TM: For many users Jeeves still embodied the idea of a Q&A and was, therefore, seen as something for beginners. Once the prototype trials were completed, we had a clear view of what the relaunch had to achieve, and how. To change the perceptions of the site, the first step was to retire Jeeves, and with him the notion that Ask.com is for beginners. It was vitally important to engage existing users in Jeeves’ exit, and reassure them the site was changing for the better. With this in mind we created a microsite that enabled Jeeves’ fans to visit his office and vote for a retirement plan, with options ranging from going into space, to running a monkey sanctuary in Borneo (Jeeves is currently enjoying a round-the-world cruise). Over 80,000 users cast their vote at the microsite, which also included blueprints for the new site design and a board to leave farewell messages for Jeeves.
.net: What about the more serious design changes.
TM: Reducing the level of advertising was next. Although it posed a risk in terms of reduced revenue, we were confident that the move would result in more users. When our US colleagues made a similar move in 2005 the number of users grew substantially, which gave us confidence to make the change on a global scale. Ask.com now has the least ads on the first screen of results of any major search engine.
Another key part of changing perceptions and user behaviour was to refresh the site’s appearance and give it a cleaner, more professional look. Today’s typical internet user is very different to a user ten years ago. “Help me find it” has become “Help me get it faster”. With this in mind, we now provide direct links to search tools designed for common queries. They’re all presented in the Search Toolbox, a new addition to the home page with customisable links to Image Search, News Search, Maps, Desktop Search, Weather and more. The new AJAX-based interface enables users to drag and drop these tools into whatever order they prefer and gives immediate access to advanced searches. By enabling users to personalise their home page Ask.com is at the forefront of integrated search and content on the web.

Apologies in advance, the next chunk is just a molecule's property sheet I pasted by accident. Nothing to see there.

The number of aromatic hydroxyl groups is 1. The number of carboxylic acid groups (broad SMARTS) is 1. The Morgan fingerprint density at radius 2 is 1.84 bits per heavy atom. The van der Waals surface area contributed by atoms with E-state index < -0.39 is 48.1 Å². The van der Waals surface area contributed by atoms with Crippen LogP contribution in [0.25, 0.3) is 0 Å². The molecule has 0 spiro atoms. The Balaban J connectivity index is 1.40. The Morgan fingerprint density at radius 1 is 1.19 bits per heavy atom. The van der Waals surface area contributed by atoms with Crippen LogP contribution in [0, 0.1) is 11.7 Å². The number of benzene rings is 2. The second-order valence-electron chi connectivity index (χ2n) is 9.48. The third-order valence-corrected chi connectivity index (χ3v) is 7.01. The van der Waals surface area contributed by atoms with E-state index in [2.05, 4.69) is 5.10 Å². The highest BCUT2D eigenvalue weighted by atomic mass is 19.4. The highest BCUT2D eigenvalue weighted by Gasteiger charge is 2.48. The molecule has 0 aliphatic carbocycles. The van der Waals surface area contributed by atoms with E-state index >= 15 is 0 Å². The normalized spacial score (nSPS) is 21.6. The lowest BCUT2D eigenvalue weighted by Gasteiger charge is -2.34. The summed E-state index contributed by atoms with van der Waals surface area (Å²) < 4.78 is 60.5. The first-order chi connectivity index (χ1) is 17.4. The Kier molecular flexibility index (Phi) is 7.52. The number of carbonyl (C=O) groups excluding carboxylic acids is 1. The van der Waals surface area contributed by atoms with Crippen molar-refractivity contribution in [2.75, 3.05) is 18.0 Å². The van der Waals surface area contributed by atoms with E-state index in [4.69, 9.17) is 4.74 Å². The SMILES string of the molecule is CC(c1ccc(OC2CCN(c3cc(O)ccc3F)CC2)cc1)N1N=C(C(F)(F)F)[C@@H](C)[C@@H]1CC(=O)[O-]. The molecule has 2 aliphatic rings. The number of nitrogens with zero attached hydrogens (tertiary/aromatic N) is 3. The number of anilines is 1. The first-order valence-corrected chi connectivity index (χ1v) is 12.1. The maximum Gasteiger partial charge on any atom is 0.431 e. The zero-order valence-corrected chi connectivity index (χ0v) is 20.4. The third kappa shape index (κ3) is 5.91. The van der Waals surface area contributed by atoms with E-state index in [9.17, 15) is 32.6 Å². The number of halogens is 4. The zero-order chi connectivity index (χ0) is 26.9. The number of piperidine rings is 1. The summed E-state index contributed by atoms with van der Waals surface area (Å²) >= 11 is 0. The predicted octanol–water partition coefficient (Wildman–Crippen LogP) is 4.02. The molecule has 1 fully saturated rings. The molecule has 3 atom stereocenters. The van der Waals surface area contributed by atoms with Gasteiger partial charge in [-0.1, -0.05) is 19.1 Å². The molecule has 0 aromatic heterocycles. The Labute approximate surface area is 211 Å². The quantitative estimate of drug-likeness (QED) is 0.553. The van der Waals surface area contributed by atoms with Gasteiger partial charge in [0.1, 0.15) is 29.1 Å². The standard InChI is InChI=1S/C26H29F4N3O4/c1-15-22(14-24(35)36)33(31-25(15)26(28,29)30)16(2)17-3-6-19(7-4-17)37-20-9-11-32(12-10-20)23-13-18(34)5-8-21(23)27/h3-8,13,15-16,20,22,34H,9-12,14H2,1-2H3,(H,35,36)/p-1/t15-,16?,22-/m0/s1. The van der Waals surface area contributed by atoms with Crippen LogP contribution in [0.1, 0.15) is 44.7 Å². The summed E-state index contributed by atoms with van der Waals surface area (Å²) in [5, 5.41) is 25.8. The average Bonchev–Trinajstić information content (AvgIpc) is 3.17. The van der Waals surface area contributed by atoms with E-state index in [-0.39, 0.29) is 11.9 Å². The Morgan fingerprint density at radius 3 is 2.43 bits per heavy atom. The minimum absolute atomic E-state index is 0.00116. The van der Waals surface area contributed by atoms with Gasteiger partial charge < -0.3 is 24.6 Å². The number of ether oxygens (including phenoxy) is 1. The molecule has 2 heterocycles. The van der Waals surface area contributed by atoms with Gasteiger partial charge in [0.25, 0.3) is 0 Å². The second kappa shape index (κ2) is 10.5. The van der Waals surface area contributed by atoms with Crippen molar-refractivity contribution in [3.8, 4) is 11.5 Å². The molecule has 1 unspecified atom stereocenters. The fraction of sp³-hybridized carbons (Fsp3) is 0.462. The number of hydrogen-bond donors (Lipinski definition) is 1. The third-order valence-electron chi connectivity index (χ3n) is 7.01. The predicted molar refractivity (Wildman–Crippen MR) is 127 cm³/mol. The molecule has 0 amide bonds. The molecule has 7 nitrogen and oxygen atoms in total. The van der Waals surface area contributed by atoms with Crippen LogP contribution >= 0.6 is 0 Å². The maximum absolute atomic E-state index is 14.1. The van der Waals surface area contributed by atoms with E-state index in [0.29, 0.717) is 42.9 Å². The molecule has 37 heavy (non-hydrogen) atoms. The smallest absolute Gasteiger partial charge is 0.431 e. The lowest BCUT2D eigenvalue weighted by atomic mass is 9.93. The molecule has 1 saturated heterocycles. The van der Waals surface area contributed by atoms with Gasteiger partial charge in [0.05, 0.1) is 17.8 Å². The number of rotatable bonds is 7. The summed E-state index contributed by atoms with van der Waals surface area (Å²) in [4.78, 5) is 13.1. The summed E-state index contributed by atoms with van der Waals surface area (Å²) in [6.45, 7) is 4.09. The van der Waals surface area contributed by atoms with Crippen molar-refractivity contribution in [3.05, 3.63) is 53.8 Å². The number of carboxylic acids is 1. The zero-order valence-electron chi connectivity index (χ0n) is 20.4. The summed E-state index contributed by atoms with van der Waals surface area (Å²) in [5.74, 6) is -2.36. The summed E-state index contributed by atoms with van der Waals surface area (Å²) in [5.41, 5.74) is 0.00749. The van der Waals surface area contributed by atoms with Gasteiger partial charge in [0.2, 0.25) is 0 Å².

The reply page has also had an overhaul, with a number of features designed to provide the desired information, content or web page more quickly than ever before. We’ve added more categories of Smart Search, giving users better direct access to content in response to queries in popular areas such as music, films, or celebrities. The Zoom feature uses our relevancy-based technology to suggest other searches related to the original query, and the Binoculars icon shows users a thumbnail preview of a website without leaving the results page. With savvier internet users and richer content than ever before, the personalisation options have also been enhanced, to enable users to store their favourite links. Called MyStuff, the service will save selected search results to a personal portfolio of sites with justp one click.
.net: Are you pleased with the results?
TM: Yes, Ask.com has now been launched and initial results show that the site is proving popular. User figures have grown, perceptions are changing and new product launches, such as Blog Search, will continue to drive popularity. These new innovations coupled with the sleek design and improved quality of results, show that Ask.com is leading the way in a highly competitive marketplace.